5 Underrated YA Novels You Should Be Reading

The young adult (YA) genre is vastly underrated, often snubbed by sophisticated readers, and often overshadowed by classic literature in classrooms (thanks, Shakespeare). Yet, YA novels manage to capture emotions and experiences that affect not only young adult readers but readers of all ages. 


The portrayal of the human experience offers solace to readers who can find their own experience mirrored or solidified in the words of an author. Though readers can celebrate the vast availability of YA books, unfortunately sensational titles often overshadow other books that are just as well-written and relevant. Though I can add hundreds of additional titles to this list, here are five underrated young adult books worth reading.


1. Perfect by Ellen Hopkins



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Ellen Hopkins is one of the most overlooked contemporary authors. Writing both YA and adult books, Hopkins creates invigorating and deeply relatable stories in an incredibly beautiful way. In Perfect, Hopkins introduces the reader to four different characters whose first-person perspectives allow readers to intimately understand their emotional tales. Cara is a young teen struggling to survive her parents’ unrealistic expectations, which already pushed her brother towards suicide. Kendra struggles with an eating disorder and finds herself consumed with societal notions of beauty, unable to find the beauty within herself. Sean is an athlete willing to use any means necessary to succeed. Andre is an African-American teen whose interest in dancing isn’t culturally accepted. Each story is powerful and Hopkins’s poetic style offers the reader a unique and artistic read.


2. Everything, Everything by Nicola Yoon


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Making its way to the top-ten lists of the New York Times, Publishers Weekly, and USA Today, Everything, Everything is a heart-warming love story between two teens who find an escape in one another. Maddy is a vivacious teen whose lively personality is obstructed by the walls of her home in which she is confined by illness. Allergic to the outside world (literally), Maddy is unable to enjoy the simplest parts of life that others take for granted. Though isolated and lonely, everything quickly changes when a new neighbor, Olly, moves in next door. With this story, Yoon manages to capture a coming-of-age romance with a twist while shying away from cliché teen romance.


3. Story of A Girl by Sara Zarr


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A coming-of-age tale that is oh-so relatable, Story of A Girl captures the conflicting experience of stepping away from childhood innocence and embracing sexuality. Deanna is an adolescent whose sexual exploration has cost her a relationship with her father whom, after catching her in a sexual act, refuses to acknowledge her. When her sexual escapade with the much older Tommy spreads around school, Deanna becomes a victim of slut shaming and finds that she is unable to escape the disapproving societal eye no matter where she runs. Deanna’s narrative is a powerful reminder of resilience and the endless difficulties with conforming to society’s hypocritical definition of maturity.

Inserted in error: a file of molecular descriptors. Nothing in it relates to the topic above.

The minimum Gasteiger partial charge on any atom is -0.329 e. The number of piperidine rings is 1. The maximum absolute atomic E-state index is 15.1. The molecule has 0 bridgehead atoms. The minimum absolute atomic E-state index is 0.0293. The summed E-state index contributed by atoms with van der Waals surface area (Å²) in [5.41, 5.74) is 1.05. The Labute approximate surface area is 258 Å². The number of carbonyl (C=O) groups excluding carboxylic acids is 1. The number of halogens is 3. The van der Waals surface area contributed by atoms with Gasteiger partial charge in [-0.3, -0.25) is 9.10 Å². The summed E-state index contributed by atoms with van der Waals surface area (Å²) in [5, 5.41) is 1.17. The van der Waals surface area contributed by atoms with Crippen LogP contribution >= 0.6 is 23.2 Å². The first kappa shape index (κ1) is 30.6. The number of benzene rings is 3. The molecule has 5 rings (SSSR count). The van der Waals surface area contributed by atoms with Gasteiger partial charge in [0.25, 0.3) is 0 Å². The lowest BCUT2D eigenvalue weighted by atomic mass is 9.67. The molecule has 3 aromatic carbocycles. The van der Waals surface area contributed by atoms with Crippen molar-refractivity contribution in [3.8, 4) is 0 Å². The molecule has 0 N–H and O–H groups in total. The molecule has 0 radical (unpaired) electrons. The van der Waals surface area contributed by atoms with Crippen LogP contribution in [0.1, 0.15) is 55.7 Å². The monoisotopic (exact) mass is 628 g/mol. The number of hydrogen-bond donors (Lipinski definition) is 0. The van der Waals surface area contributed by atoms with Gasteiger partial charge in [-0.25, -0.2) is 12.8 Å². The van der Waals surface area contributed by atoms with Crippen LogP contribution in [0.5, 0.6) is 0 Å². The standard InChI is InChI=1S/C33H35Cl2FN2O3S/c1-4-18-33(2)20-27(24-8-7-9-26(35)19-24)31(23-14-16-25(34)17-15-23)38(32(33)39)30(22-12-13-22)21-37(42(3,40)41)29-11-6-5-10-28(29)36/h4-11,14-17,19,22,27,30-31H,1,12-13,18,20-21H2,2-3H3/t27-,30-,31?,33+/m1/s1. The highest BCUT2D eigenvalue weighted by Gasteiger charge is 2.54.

4. One of Us Is Lying by Karen McManus


one of us is lying

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Described by Entertainment Weekly as a fusion of Pretty Little Liars and The Breakfast Club, McManus’s debut thriller entices readers to solve the unsettling murder of high school outcast Simon. Simon is among four other high school students who walks into detention. He never makes it out alive. The other four do survive. One of the survivors (or more) murdered Simon. This page-turner offers readers first-person point-of-views of each character, allowing them to enter the mindsets of murderous teens who each has a motive for committing the heinous act. This highly addictive read will undoubtedly keep readers on the edge of their seats as they try to solve this complicated mystery.


5. Girl in Pieces by Kathleen Glasgow


girl in pieces

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Hauntingly beautiful, Girl in Pieces portrays the captivating yet tragic story of 17-year-old Charlie whose home and hell is the psychiatric ward of a mental health facility. Charlie suffers from depression and internalized pain as a result of traumatic childhood experiences. Her visceral pain and isolation eventually leads to self-harm. Though she seeks treatment at the facility, her inability to pay for it lands her back on the streets. Glasgow paints a startling yet emotionally riveting portrait through Charlie’s story, meticulously addressing issues of depression and trauma, which many readers can relate to and be moved by. Glasgow’s artistry shines through her fragmented style of writing which mirrors the emotionally broken psyche of Charlie. Though difficult to read at times, this story provides a realistic and truly touching tale of human struggle and resilience.


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